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Miles Killebrew’s Favorite Hit Cost Him $8000: ‘I Made Sure It Was Worth It’

You don’t have to think long and hard as a special teamer about what some of your favorite moments are when you have a couple of blocked punts on your resume. Pittsburgh Steelers safety Miles Killebrew has that under his belt. But a defender at heart, what has been his favorite hit in his career?

He actually had one readily at hand, speaking to Andrew Fillipponi and Chris Mueller on 93.7 The Fan yesterday. Yet he was a bit hesitant to mention it due to the circumstances. Fortunately for us it wasn’t hard to find, given the context.

I had one this year, and you’re never gonna see it because it’s on like, kickoff return”, he said. “I’m blocking someone, but, man. I tell you what, it was illegal, too, so I don’t want brag about it too much. I actually got fined pretty, pretty nice. It was an $8,000 fine. But dude, I got to, I had, I just got to lay someone out, man, and it felt so great. And I know it was wrong, but it was a business decision”.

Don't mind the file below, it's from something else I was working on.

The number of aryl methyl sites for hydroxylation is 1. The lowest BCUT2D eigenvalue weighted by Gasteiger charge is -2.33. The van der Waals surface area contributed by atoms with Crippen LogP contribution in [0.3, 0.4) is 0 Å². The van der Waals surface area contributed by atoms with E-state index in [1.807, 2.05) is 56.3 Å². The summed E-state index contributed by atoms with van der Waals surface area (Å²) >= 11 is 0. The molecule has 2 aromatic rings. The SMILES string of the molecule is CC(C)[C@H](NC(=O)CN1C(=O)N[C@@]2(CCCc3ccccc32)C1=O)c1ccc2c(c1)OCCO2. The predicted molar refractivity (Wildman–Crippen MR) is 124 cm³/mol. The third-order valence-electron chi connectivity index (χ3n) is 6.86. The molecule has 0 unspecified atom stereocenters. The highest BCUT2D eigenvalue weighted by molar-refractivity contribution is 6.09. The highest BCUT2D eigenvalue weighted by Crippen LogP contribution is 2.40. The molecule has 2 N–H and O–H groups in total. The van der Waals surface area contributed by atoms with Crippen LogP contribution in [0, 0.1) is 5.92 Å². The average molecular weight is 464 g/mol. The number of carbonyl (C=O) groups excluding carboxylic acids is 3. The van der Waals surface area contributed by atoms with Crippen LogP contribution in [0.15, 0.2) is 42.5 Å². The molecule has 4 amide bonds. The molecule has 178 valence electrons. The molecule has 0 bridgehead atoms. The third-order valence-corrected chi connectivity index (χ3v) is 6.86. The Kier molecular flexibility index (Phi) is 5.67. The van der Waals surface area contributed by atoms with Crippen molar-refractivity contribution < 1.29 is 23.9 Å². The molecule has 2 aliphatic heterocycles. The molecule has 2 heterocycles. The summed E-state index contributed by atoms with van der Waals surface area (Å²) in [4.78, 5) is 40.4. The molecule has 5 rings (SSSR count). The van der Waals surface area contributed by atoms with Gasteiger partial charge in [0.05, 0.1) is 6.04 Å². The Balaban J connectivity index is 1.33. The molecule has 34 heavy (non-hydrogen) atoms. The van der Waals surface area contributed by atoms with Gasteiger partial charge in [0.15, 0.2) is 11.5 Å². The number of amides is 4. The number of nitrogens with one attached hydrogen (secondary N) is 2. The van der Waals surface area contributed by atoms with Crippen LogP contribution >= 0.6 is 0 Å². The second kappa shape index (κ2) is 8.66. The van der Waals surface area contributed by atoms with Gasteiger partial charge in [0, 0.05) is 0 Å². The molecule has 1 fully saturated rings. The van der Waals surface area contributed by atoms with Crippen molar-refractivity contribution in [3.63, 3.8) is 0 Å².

Killebrew was only penalized once all season, so tracking it down wasn’t difficult. It occurred on the opening kickoff of the second half against the Carolina Panthers back in Week 15. He’s second-furthest to the right in this clip from the end zone view at the 50.

Sam Franklin Jr. got around Marcus Allen on a clear path to returner Steven Sims. Killebrew saw him get free and peeled back to lay the wood and put the defender on his butt. Sims ended up getting out to the 31 on the play—before the penalty.

“I made sure it was worth it”, he said. ”I had a split second. It happened so fast, but it’s fast enough that you can not do it, you know? But I had to do it, man. And I’m so thankful that it didn’t negate anything for us. We ended up having a nice drive afterwards. So, you know, it washes out”.

It might not look like the biggest hit in the world from far away, but consider the speed at which they’re playing on a kickoff return. He was officially charged with an illegal blindside block, which applies to any defenseless player blocked while the blocker (e.g.) Killebrew is moving toward or parallel to his own end zone and approaches the player from behind or the side.

It wasn’t because the hit itself was egregious in any way, but rather simply because it was a blindside block. And it did cost him a good chunk of change. But he thinks it was worth it. “Fines are tax deductible. I can figure it out. I don’t get fined often, but dude, in that moment”, he said, he just had to.

And as he mentioned, it didn’t end up hurting the Steelers. They went on to have a 21-play, 12-minute 91-yard touchdown drive, starting from their own nine instead of the 31 because of the penalty.

I would say no harm no foul, but…

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